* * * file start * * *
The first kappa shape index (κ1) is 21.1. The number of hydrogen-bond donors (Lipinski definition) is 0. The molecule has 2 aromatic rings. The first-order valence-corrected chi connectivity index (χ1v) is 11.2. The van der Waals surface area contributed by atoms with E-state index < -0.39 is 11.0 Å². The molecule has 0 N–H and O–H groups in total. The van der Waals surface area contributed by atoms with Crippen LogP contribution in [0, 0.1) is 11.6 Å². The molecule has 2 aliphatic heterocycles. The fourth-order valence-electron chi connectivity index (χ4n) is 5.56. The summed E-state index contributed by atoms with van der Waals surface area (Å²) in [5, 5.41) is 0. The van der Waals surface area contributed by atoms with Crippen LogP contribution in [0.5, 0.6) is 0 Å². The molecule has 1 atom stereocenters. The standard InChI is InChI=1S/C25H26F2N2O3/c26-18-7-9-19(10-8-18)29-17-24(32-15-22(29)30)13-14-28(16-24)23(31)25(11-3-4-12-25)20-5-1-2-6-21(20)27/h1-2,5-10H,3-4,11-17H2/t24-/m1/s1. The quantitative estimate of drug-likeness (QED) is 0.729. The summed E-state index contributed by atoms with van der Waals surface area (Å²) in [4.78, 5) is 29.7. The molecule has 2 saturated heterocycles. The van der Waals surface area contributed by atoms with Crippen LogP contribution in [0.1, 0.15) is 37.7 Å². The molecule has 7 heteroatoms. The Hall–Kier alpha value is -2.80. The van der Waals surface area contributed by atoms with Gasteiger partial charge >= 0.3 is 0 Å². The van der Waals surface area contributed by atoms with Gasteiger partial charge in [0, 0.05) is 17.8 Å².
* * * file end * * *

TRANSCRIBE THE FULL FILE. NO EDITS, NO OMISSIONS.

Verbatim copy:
The first kappa shape index (κ1) is 21.1. The number of hydrogen-bond donors (Lipinski definition) is 0. The molecule has 2 aromatic rings. The first-order valence-corrected chi connectivity index (χ1v) is 11.2. The van der Waals surface area contributed by atoms with E-state index < -0.39 is 11.0 Å². The molecule has 0 N–H and O–H groups in total. The van der Waals surface area contributed by atoms with Crippen LogP contribution in [0, 0.1) is 11.6 Å². The molecule has 2 aliphatic heterocycles. The fourth-order valence-electron chi connectivity index (χ4n) is 5.56. The summed E-state index contributed by atoms with van der Waals surface area (Å²) in [5, 5.41) is 0. The van der Waals surface area contributed by atoms with Crippen LogP contribution in [0.5, 0.6) is 0 Å². The molecule has 1 atom stereocenters. The standard InChI is InChI=1S/C25H26F2N2O3/c26-18-7-9-19(10-8-18)29-17-24(32-15-22(29)30)13-14-28(16-24)23(31)25(11-3-4-12-25)20-5-1-2-6-21(20)27/h1-2,5-10H,3-4,11-17H2/t24-/m1/s1. The quantitative estimate of drug-likeness (QED) is 0.729. The summed E-state index contributed by atoms with van der Waals surface area (Å²) in [4.78, 5) is 29.7. The molecule has 2 saturated heterocycles. The van der Waals surface area contributed by atoms with Crippen LogP contribution in [0.1, 0.15) is 37.7 Å². The molecule has 7 heteroatoms. The Hall–Kier alpha value is -2.80. The van der Waals surface area contributed by atoms with Gasteiger partial charge >= 0.3 is 0 Å². The van der Waals surface area contributed by atoms with Gasteiger partial charge in [0, 0.05) is 17.8 Å².